WASHINGTON/BRUSSELS (Reuters) - Can Europeans, who have balked for years at many U.S. food imports, accept a free trade agreement with the United States that opens the door for imports of genetically modified crops and chickens cleaned with chlorine?
That’s one of the big questions facing policymakers as the transatlantic trading partners, both hoping to boost exports to help their struggling economies, consider launching talks in 2013 on a free trade pact.
The United States and the 27 member states of the European Union already have the largest economic relationship in the world - and one of the most complicated.
Two-way goods trade totals more than $600 billion annually. Services trade, including sales by majority-owned U.S. or EU companies in each other’s market, adds about $1.2 billion.
U.S. companies have invested around $1.9 trillion dollars in production, distribution and other operations in the EU, far more than in China or anywhere else in the world. EU companies have invested about $1.6 trillion in the United States.
Still, with each side desperate to spur job creation, President Barack Obama and European leaders formed a high-level working group last year to consider launching a free-trade pact.
A final report has been expected this month, but with the Christmas holidays fast approaching it could slip to January.
“What is still under discussion is whether we can figure out a way to do it,” EU Trade Commissioner Karel De Gucht said last week. “I believe it will not be easy but that we have good prospects.”
The idea has been kicked around for decades but never pursued, both because of the thorny agricultural issues and concern bilateral talks would sap energy from global trade negotiations, but those are now all but officially dead.
The tariffs the United States and EU have on each other’s goods are relatively low and should cause few problems for negotiators aiming to eliminate them. But differences in regulation could be much harder to tackle.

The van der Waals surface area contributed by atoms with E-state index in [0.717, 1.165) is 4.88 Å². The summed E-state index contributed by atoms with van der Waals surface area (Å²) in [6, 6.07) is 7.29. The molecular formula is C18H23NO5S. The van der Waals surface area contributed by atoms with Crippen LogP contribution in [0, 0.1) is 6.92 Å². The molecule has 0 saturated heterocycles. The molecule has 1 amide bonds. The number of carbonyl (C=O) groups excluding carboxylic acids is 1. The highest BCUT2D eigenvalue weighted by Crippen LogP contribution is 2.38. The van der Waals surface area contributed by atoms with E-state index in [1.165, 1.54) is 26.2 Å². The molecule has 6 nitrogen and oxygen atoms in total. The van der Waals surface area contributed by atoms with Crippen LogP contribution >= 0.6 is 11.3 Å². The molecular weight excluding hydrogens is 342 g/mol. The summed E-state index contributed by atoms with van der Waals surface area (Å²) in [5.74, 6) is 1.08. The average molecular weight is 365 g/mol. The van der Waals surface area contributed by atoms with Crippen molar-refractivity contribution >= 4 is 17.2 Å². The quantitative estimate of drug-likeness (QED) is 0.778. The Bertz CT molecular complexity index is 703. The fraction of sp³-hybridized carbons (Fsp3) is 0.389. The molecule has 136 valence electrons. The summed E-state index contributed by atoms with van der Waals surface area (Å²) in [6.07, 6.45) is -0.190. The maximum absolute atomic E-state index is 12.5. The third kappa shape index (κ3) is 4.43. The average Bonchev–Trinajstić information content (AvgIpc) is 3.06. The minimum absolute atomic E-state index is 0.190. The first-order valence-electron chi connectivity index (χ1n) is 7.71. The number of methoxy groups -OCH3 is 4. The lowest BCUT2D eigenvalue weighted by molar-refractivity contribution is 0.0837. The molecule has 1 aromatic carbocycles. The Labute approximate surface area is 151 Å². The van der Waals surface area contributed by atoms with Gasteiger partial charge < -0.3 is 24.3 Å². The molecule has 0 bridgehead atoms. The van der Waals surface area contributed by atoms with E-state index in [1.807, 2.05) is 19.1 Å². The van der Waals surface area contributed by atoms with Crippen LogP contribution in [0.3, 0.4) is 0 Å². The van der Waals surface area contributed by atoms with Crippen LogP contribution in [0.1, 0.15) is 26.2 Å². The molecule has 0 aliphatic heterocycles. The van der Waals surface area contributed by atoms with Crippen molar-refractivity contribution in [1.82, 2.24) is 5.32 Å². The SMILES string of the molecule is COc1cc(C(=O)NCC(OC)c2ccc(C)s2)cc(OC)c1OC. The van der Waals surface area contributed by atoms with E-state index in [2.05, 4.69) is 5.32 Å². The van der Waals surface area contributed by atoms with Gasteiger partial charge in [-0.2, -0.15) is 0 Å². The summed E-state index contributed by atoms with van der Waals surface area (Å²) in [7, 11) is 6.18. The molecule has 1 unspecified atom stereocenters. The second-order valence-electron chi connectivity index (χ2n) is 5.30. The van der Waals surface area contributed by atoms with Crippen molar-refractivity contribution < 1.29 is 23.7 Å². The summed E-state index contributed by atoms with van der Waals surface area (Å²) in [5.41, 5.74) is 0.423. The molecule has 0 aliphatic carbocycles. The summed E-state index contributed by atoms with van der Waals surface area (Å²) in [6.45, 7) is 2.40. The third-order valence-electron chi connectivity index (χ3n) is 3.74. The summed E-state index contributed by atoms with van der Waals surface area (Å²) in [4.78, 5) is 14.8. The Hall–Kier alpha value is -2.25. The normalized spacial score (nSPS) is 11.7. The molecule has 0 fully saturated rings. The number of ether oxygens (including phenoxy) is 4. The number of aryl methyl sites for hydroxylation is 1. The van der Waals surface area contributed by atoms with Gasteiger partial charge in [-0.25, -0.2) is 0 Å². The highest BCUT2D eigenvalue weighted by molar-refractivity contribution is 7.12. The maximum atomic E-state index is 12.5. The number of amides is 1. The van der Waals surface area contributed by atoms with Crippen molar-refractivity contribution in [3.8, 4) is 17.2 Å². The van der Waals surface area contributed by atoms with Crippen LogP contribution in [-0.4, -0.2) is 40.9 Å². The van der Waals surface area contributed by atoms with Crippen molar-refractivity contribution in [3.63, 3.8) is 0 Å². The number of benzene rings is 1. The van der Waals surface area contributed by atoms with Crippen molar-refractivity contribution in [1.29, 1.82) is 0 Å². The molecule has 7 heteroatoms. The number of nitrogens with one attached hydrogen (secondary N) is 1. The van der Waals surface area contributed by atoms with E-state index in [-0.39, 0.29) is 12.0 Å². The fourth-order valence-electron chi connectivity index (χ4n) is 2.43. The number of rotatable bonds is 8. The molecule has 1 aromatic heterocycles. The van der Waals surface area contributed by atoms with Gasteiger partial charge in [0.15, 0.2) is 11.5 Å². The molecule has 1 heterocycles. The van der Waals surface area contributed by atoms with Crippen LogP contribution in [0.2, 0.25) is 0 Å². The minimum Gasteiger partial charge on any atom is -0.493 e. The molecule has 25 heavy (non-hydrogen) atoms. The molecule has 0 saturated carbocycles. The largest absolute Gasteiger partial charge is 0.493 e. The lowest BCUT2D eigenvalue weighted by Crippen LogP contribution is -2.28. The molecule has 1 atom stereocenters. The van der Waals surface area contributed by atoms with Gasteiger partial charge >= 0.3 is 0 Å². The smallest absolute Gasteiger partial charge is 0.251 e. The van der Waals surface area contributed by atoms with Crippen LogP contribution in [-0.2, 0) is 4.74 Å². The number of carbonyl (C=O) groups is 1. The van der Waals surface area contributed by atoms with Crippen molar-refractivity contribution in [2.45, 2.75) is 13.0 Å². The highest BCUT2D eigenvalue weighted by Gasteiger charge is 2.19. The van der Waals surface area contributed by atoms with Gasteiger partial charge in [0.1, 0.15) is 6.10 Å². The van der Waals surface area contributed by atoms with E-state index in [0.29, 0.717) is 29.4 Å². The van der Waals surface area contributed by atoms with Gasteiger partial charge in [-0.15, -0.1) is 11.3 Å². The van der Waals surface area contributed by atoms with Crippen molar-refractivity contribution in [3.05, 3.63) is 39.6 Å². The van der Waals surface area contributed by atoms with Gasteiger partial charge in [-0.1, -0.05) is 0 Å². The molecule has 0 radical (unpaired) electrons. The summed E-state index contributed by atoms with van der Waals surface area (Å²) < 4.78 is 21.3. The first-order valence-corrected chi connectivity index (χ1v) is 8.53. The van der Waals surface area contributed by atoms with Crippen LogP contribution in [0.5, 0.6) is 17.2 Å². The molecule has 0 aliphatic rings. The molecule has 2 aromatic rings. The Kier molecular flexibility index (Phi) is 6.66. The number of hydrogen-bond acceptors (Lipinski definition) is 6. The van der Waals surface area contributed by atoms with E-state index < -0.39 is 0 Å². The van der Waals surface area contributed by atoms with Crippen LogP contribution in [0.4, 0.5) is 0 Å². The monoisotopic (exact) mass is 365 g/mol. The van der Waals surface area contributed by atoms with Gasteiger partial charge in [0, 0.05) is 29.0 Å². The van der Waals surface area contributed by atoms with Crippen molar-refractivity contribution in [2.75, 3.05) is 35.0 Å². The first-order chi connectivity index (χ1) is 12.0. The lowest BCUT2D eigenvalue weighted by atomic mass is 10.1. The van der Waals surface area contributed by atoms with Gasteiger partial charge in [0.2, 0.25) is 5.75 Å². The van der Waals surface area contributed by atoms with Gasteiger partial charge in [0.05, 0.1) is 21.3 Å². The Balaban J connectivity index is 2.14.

EU FOOD BARRIERS “NON-SCIENTIFIC”
Nowhere is that clearer than in the agricultural sector, where the United States has been frustrated for years by what it considers the EU’s “non-scientific” approach to food safety.
The EU has blocked imports of U.S. genetically modified corn and soybeans, poultry treated with chlorine dioxide, beef treated with lactic acid to kill pathogens and pork produced from hogs fed ractopamine, which promotes lean meat growth.
In other words, many U.S. farm products exported to other markets are not welcome in Europe, even though the United States says there is ample evidence that they are safe.
“Food safety as exemplified by GMOs (genetically-modified organisms) has been probably one of the most problematic, controversial areas of the EU-U.S. economic relationship,” said Peter Chase, a vice president at the U.S. Chamber of Commerce.
But “there is a perception that slowly, things are changing in Europe, as their farmers actually need the benefits of science more, and as we have well over a decade now of experience with the vast majority of GMO crops,” Chase said.
The regulatory hurdles infuriate U.S. farmers, who see them as nothing other than veiled protectionism for European farmers.
Nick Giordano, vice president for the National Pork Producers Council, said he is optimistic the two sides will launch free trade talks and tackle the regulatory barriers.